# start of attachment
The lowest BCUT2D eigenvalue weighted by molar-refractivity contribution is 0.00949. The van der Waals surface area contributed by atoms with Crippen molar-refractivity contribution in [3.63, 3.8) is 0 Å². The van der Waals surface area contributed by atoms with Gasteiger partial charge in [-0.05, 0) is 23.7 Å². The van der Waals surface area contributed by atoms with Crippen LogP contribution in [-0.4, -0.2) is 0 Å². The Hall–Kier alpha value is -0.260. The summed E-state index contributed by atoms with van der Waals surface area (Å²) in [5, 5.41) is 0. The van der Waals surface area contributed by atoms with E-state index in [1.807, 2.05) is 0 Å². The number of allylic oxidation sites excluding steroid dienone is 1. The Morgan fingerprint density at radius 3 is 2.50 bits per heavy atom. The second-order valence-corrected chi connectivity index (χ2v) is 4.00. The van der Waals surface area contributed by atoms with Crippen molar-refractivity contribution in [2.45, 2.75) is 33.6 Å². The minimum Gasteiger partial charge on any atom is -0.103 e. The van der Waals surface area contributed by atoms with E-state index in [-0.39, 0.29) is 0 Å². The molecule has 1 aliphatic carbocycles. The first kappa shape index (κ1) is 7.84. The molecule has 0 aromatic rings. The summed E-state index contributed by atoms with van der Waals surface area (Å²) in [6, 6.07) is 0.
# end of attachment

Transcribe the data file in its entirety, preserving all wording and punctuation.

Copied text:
The lowest BCUT2D eigenvalue weighted by molar-refractivity contribution is 0.00949. The van der Waals surface area contributed by atoms with Crippen molar-refractivity contribution in [3.63, 3.8) is 0 Å². The van der Waals surface area contributed by atoms with Gasteiger partial charge in [-0.05, 0) is 23.7 Å². The van der Waals surface area contributed by atoms with Crippen LogP contribution in [-0.4, -0.2) is 0 Å². The Hall–Kier alpha value is -0.260. The summed E-state index contributed by atoms with van der Waals surface area (Å²) in [5, 5.41) is 0. The van der Waals surface area contributed by atoms with E-state index in [1.807, 2.05) is 0 Å². The number of allylic oxidation sites excluding steroid dienone is 1. The Morgan fingerprint density at radius 3 is 2.50 bits per heavy atom. The second-order valence-corrected chi connectivity index (χ2v) is 4.00. The van der Waals surface area contributed by atoms with Crippen molar-refractivity contribution in [2.45, 2.75) is 33.6 Å². The minimum Gasteiger partial charge on any atom is -0.103 e. The van der Waals surface area contributed by atoms with E-state index in [-0.39, 0.29) is 0 Å². The molecule has 1 aliphatic carbocycles. The first kappa shape index (κ1) is 7.84. The molecule has 0 aromatic rings. The summed E-state index contributed by atoms with van der Waals surface area (Å²) in [6, 6.07) is 0.